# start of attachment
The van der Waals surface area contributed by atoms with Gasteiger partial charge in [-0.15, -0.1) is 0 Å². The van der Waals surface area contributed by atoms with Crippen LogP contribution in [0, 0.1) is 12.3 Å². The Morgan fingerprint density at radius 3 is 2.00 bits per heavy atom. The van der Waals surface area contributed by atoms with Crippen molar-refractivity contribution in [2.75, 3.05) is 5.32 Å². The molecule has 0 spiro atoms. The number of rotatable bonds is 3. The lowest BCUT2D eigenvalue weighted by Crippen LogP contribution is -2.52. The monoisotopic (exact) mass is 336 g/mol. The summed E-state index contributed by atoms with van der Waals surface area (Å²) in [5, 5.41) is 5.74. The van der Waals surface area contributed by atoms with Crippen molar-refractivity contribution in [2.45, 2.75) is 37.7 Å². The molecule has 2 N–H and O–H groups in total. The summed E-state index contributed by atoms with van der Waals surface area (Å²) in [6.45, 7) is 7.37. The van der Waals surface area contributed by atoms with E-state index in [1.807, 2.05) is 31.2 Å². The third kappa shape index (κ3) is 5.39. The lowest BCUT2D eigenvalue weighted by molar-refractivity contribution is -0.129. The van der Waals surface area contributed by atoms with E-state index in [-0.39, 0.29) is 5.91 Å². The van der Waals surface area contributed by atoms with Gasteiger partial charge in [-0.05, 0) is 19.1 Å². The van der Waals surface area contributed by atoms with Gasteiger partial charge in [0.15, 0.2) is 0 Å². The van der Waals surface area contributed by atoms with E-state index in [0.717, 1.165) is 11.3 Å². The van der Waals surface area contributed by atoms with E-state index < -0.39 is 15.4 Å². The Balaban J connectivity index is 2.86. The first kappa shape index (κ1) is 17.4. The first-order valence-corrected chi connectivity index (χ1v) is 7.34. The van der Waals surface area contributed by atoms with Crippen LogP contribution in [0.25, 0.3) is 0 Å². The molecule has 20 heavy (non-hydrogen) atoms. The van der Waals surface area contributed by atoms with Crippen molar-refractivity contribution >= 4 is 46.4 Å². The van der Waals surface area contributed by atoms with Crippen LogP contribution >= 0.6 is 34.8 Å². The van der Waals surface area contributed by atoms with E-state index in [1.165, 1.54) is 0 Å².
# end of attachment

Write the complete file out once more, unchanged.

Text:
The van der Waals surface area contributed by atoms with Gasteiger partial charge in [-0.15, -0.1) is 0 Å². The van der Waals surface area contributed by atoms with Crippen LogP contribution in [0, 0.1) is 12.3 Å². The Morgan fingerprint density at radius 3 is 2.00 bits per heavy atom. The van der Waals surface area contributed by atoms with Crippen molar-refractivity contribution in [2.75, 3.05) is 5.32 Å². The molecule has 0 spiro atoms. The number of rotatable bonds is 3. The lowest BCUT2D eigenvalue weighted by Crippen LogP contribution is -2.52. The monoisotopic (exact) mass is 336 g/mol. The summed E-state index contributed by atoms with van der Waals surface area (Å²) in [5, 5.41) is 5.74. The van der Waals surface area contributed by atoms with Crippen molar-refractivity contribution in [2.45, 2.75) is 37.7 Å². The molecule has 2 N–H and O–H groups in total. The summed E-state index contributed by atoms with van der Waals surface area (Å²) in [6.45, 7) is 7.37. The van der Waals surface area contributed by atoms with E-state index in [1.807, 2.05) is 31.2 Å². The third kappa shape index (κ3) is 5.39. The lowest BCUT2D eigenvalue weighted by molar-refractivity contribution is -0.129. The van der Waals surface area contributed by atoms with E-state index in [-0.39, 0.29) is 5.91 Å². The van der Waals surface area contributed by atoms with Gasteiger partial charge in [-0.05, 0) is 19.1 Å². The van der Waals surface area contributed by atoms with Gasteiger partial charge in [0.15, 0.2) is 0 Å². The van der Waals surface area contributed by atoms with E-state index in [0.717, 1.165) is 11.3 Å². The van der Waals surface area contributed by atoms with E-state index < -0.39 is 15.4 Å². The Balaban J connectivity index is 2.86. The first kappa shape index (κ1) is 17.4. The first-order valence-corrected chi connectivity index (χ1v) is 7.34. The van der Waals surface area contributed by atoms with Crippen LogP contribution in [0.25, 0.3) is 0 Å². The molecule has 20 heavy (non-hydrogen) atoms. The van der Waals surface area contributed by atoms with Crippen molar-refractivity contribution >= 4 is 46.4 Å². The van der Waals surface area contributed by atoms with Crippen LogP contribution >= 0.6 is 34.8 Å². The van der Waals surface area contributed by atoms with E-state index in [1.165, 1.54) is 0 Å².